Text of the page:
LE PARAGUAY SUBDIVISE EN SES PRINCIPALES PARTIES SUIVANT LES DERNIERS RELAONS
Attractive and finely engraved map of the region of present day Paraguay, Uruguay, northern Argentina and southern Brazil. The Rio de la Plata is the main feature of the map along with the mountains and volcanoes of the Cordillera de los Andes. A drape-style title cartouche adorns the map.
From 'L'Amerique en plusieurs cartes nouvelles', first issued in 1657. This map is from a 1662 edition of that work.
Good hand colour
Very good condition
code : M4198
Cartographer : SANSON Nicolas
Date : 1662, Paris
Size : 21*27.5 cms
availability : Available
Price : £120
Nicolas Sanson (1600-1667) is generally acknowledged as the founder of the great French school of geographers and cartographers that supplanted the Dutch as the leading European map-makers. His work was acclaimed for its geographical accuracy and high standard of engraving. As a consequence, his many maps received a wide diffusion. His career marks the start of the process by which Paris superseded Amsterdam as the centre of European map production.
Nicolas studied Ancient History as a young man, and this awoke in him an interest in classical geography. His first map, of ancient Gaul was made in 1618, when he was only 18. Sanson had three sons, Nicolas (1626-1648), Guillaume (d.1703) and Adrien (d.1708), and a grandson Pierre Moullard-Sanson (d.1730), all of whom were involved in the family’s map-making activities.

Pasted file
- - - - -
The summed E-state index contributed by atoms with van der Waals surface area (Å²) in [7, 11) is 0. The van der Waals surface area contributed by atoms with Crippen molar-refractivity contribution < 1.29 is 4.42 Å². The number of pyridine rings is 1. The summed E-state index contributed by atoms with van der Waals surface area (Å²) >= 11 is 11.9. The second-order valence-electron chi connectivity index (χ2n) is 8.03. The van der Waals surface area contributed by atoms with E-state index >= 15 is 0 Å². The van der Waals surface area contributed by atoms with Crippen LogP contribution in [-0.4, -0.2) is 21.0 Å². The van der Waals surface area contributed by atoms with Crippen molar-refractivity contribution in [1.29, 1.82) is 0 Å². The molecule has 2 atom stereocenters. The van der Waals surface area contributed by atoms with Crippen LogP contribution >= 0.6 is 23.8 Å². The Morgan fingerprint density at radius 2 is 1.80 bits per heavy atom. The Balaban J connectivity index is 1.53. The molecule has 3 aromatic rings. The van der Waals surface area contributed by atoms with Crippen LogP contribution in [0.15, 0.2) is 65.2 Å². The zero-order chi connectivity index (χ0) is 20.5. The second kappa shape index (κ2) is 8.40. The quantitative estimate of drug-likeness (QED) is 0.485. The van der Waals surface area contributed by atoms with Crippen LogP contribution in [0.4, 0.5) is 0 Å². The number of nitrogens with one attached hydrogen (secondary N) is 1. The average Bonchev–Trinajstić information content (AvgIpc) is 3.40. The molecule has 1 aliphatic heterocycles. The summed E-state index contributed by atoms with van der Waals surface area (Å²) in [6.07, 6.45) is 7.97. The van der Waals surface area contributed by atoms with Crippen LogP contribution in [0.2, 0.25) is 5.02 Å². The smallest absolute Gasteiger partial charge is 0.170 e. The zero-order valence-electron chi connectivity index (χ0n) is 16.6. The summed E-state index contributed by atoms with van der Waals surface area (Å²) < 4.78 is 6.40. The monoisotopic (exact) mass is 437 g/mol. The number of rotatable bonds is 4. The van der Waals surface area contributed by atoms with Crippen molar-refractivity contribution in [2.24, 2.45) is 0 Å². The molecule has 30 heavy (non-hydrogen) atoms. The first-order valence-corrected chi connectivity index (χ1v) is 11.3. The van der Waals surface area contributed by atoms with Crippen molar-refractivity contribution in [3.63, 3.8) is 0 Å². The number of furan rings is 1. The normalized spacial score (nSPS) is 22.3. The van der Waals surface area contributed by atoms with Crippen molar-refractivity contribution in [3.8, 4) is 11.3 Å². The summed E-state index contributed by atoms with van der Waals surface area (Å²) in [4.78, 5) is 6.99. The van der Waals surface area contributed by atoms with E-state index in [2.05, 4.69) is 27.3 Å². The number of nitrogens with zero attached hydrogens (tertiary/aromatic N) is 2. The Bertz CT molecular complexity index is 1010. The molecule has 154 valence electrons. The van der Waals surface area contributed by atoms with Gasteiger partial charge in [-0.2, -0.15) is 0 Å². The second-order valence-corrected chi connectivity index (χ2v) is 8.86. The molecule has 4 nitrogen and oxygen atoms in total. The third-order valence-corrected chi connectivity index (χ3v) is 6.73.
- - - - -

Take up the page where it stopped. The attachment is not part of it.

After Sanson settled in Paris his work came to the attention of King Louis XIII, who eventually appointed Sanson Geographe Ordinaire du Roi, one of whose duties was to tutor the King in geography. Sanson published some 300 maps in his career, though his first most famous atlas, the folio “Cartes Generales De Toutes Les Parties Du Monde” was not published until 1658. Sanson also prepared a series of quarto atlases of the different continents. These scarce atlases are more frequently encountered in the Dutch piracy, engraved by Anthony d’Winter, first published in 1683.
The Sanson atlases are rarely found with a standard set of maps; the practice seems to have been that additional, or revised, plates would be inserted as available. After Sanson’s death the business was continued by his two surviving sons and grandson, in partnership with, and later superseded by Alexis Hubert Jaillot.